Parenting 2 teenage kids, in itself, is quite a feat and even more so when you’re trying to balance family life and training 1.5-2 hours every day. I also care full-time for my handicap and mentally retarded son. Just about everyone knows someone or has had a family member who has required extra care and attention, and we all know the amount of work it takes to care for our special people. I think many people would assume that it would be too daunting to train hard and care for a special needs family member. I never considered it. Everything just falls into place with a little extra effort and mental strength.
My disabled son eats every 3 hours around-the-clock which is the most difficult part, by far. For me, getting 3-4 hours of sleep in a night is fantastic! It isn’t always easy to peel myself out of my blanket in the morning to get up and work out when I’ve only had a couple short naps all night. The human body is absolutely amazing though. I really believe my body has adapted to run efficiently on less sleep over time. Even with lack of sleep, it never once crossed my mind that I couldn’t get my exercise in for the day. I force myself to get up and get moving every day.
Running outside always presents a challenge. Most days, my husband and older kids aren’t around to keep an eye on their little brother while I head out for a run. I really have to catch and grab those days when I can. On weekends I usually try to make it outside for 1-2 long runs while my daughter babysits. It’s very rejuvenating mentally and physically. The rest of the week, you’ll find me putting in very long hours on my treadmill and hitting the weights. I’m very determined to get in the miles I planned to do for the week, and I do whatever it takes to make sure it happens.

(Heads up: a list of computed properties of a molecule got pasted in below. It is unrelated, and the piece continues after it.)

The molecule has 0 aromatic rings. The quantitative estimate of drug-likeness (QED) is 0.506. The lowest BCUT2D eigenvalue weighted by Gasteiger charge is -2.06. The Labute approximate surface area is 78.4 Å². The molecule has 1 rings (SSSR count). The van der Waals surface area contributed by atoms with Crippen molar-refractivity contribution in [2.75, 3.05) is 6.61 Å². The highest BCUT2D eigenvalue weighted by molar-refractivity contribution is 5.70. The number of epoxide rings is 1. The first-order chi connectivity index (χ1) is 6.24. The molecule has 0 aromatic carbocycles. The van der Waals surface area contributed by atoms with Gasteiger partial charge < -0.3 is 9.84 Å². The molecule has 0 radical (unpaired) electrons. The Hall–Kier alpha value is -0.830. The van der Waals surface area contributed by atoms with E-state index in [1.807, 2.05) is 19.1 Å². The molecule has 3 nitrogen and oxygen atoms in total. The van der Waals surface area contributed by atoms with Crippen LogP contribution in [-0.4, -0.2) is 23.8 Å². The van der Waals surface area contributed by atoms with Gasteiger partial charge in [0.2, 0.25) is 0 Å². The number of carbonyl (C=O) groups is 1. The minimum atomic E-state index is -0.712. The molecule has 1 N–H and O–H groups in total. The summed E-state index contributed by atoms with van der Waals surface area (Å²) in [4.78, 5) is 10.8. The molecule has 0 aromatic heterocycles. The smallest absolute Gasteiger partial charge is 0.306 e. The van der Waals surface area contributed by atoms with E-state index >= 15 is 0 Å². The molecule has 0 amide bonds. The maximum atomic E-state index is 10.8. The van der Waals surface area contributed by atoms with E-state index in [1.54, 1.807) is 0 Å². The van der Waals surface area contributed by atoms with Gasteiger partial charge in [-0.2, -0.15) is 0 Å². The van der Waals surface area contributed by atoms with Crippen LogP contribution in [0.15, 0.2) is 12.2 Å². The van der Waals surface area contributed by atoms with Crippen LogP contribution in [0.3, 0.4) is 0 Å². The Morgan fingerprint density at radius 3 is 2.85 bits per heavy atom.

I don’t find it difficult whatsoever to manage my fitness and the care of my disabled son. I’m convinced anyone can do it. It’s all about finding time to do what is important to you. Get off the couch, put the remote down, step away from the computer. We can accomplish great things even in the presence of incredible obstacles. I don’t think about the difficulties that lie in my path – I think about the rewards of accomplishment. Every moment in life has its own myriad of challenges, and we can always overcome. It’s about wanting something so much, you give it your best shot. The day I start considering how complicated it is to succeed in my personal fitness goals, is the day I start looking for excuses why it can’t be done. I’m living, breathing proof that a wife and mother of 2 teenage kids and a completely dependent disabled son, can still be fit and athletic while bringing balance and harmony to family and fitness.